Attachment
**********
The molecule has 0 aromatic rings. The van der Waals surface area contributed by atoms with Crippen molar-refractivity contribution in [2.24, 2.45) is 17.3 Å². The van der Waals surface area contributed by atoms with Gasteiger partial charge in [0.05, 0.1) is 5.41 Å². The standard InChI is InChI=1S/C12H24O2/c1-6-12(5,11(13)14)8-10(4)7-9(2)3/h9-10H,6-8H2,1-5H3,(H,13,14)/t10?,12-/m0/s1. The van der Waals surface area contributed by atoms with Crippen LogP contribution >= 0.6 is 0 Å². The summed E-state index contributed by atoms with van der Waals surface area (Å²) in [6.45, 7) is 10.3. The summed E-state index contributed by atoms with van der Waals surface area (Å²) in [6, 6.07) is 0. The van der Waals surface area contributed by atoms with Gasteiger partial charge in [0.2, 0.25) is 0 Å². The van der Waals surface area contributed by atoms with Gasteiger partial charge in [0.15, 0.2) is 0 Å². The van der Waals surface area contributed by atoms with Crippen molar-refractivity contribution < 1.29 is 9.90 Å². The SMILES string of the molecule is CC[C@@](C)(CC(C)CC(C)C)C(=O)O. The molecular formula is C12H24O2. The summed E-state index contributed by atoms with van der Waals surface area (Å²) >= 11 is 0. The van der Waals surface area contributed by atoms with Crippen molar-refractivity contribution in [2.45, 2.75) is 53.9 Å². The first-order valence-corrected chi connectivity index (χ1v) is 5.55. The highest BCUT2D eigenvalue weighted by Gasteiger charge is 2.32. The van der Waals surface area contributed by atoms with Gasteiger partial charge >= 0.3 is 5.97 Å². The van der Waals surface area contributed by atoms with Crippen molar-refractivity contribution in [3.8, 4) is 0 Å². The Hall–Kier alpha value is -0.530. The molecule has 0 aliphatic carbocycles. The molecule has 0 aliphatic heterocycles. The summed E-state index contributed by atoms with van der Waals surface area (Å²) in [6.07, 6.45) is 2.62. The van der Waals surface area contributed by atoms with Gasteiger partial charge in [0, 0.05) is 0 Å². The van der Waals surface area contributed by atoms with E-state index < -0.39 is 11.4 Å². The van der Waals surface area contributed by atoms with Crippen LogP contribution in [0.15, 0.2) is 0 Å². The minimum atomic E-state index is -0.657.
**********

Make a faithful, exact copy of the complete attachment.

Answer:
The molecule has 0 aromatic rings. The van der Waals surface area contributed by atoms with Crippen molar-refractivity contribution in [2.24, 2.45) is 17.3 Å². The van der Waals surface area contributed by atoms with Gasteiger partial charge in [0.05, 0.1) is 5.41 Å². The standard InChI is InChI=1S/C12H24O2/c1-6-12(5,11(13)14)8-10(4)7-9(2)3/h9-10H,6-8H2,1-5H3,(H,13,14)/t10?,12-/m0/s1. The van der Waals surface area contributed by atoms with Crippen LogP contribution >= 0.6 is 0 Å². The summed E-state index contributed by atoms with van der Waals surface area (Å²) in [6.45, 7) is 10.3. The summed E-state index contributed by atoms with van der Waals surface area (Å²) in [6, 6.07) is 0. The van der Waals surface area contributed by atoms with Gasteiger partial charge in [0.2, 0.25) is 0 Å². The van der Waals surface area contributed by atoms with Gasteiger partial charge in [0.15, 0.2) is 0 Å². The van der Waals surface area contributed by atoms with Crippen molar-refractivity contribution < 1.29 is 9.90 Å². The SMILES string of the molecule is CC[C@@](C)(CC(C)CC(C)C)C(=O)O. The molecular formula is C12H24O2. The summed E-state index contributed by atoms with van der Waals surface area (Å²) >= 11 is 0. The van der Waals surface area contributed by atoms with Crippen molar-refractivity contribution in [2.45, 2.75) is 53.9 Å². The first-order valence-corrected chi connectivity index (χ1v) is 5.55. The highest BCUT2D eigenvalue weighted by Gasteiger charge is 2.32. The van der Waals surface area contributed by atoms with Gasteiger partial charge >= 0.3 is 5.97 Å². The van der Waals surface area contributed by atoms with Crippen molar-refractivity contribution in [3.8, 4) is 0 Å². The Hall–Kier alpha value is -0.530. The molecule has 0 aliphatic carbocycles. The molecule has 0 aliphatic heterocycles. The summed E-state index contributed by atoms with van der Waals surface area (Å²) in [6.07, 6.45) is 2.62. The van der Waals surface area contributed by atoms with Gasteiger partial charge in [0, 0.05) is 0 Å². The van der Waals surface area contributed by atoms with E-state index < -0.39 is 11.4 Å². The van der Waals surface area contributed by atoms with Crippen LogP contribution in [0.15, 0.2) is 0 Å². The minimum atomic E-state index is -0.657.